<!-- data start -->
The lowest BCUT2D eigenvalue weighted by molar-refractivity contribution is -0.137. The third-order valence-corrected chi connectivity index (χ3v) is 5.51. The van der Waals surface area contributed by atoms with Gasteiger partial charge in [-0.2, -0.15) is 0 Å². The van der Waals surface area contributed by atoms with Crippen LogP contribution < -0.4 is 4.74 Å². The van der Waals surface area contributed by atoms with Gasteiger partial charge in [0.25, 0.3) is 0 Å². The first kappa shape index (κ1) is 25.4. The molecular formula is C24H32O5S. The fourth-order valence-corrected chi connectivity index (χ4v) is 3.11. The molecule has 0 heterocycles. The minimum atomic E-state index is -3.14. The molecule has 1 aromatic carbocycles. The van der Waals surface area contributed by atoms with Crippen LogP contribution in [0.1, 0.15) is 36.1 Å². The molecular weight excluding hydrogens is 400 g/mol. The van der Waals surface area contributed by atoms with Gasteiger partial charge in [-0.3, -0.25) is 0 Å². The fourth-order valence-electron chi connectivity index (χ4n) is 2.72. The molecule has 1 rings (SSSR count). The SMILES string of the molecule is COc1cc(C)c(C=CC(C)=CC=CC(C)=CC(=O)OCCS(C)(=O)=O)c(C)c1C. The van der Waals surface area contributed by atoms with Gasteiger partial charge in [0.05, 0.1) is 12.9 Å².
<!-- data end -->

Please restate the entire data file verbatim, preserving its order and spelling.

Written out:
The lowest BCUT2D eigenvalue weighted by molar-refractivity contribution is -0.137. The third-order valence-corrected chi connectivity index (χ3v) is 5.51. The van der Waals surface area contributed by atoms with Gasteiger partial charge in [-0.2, -0.15) is 0 Å². The van der Waals surface area contributed by atoms with Crippen LogP contribution < -0.4 is 4.74 Å². The van der Waals surface area contributed by atoms with Gasteiger partial charge in [0.25, 0.3) is 0 Å². The first kappa shape index (κ1) is 25.4. The molecular formula is C24H32O5S. The fourth-order valence-corrected chi connectivity index (χ4v) is 3.11. The molecule has 0 heterocycles. The minimum atomic E-state index is -3.14. The molecule has 1 aromatic carbocycles. The van der Waals surface area contributed by atoms with Crippen LogP contribution in [0.1, 0.15) is 36.1 Å². The molecular weight excluding hydrogens is 400 g/mol. The van der Waals surface area contributed by atoms with Gasteiger partial charge in [-0.3, -0.25) is 0 Å². The fourth-order valence-electron chi connectivity index (χ4n) is 2.72. The molecule has 1 rings (SSSR count). The SMILES string of the molecule is COc1cc(C)c(C=CC(C)=CC=CC(C)=CC(=O)OCCS(C)(=O)=O)c(C)c1C. The van der Waals surface area contributed by atoms with Gasteiger partial charge in [0.05, 0.1) is 12.9 Å².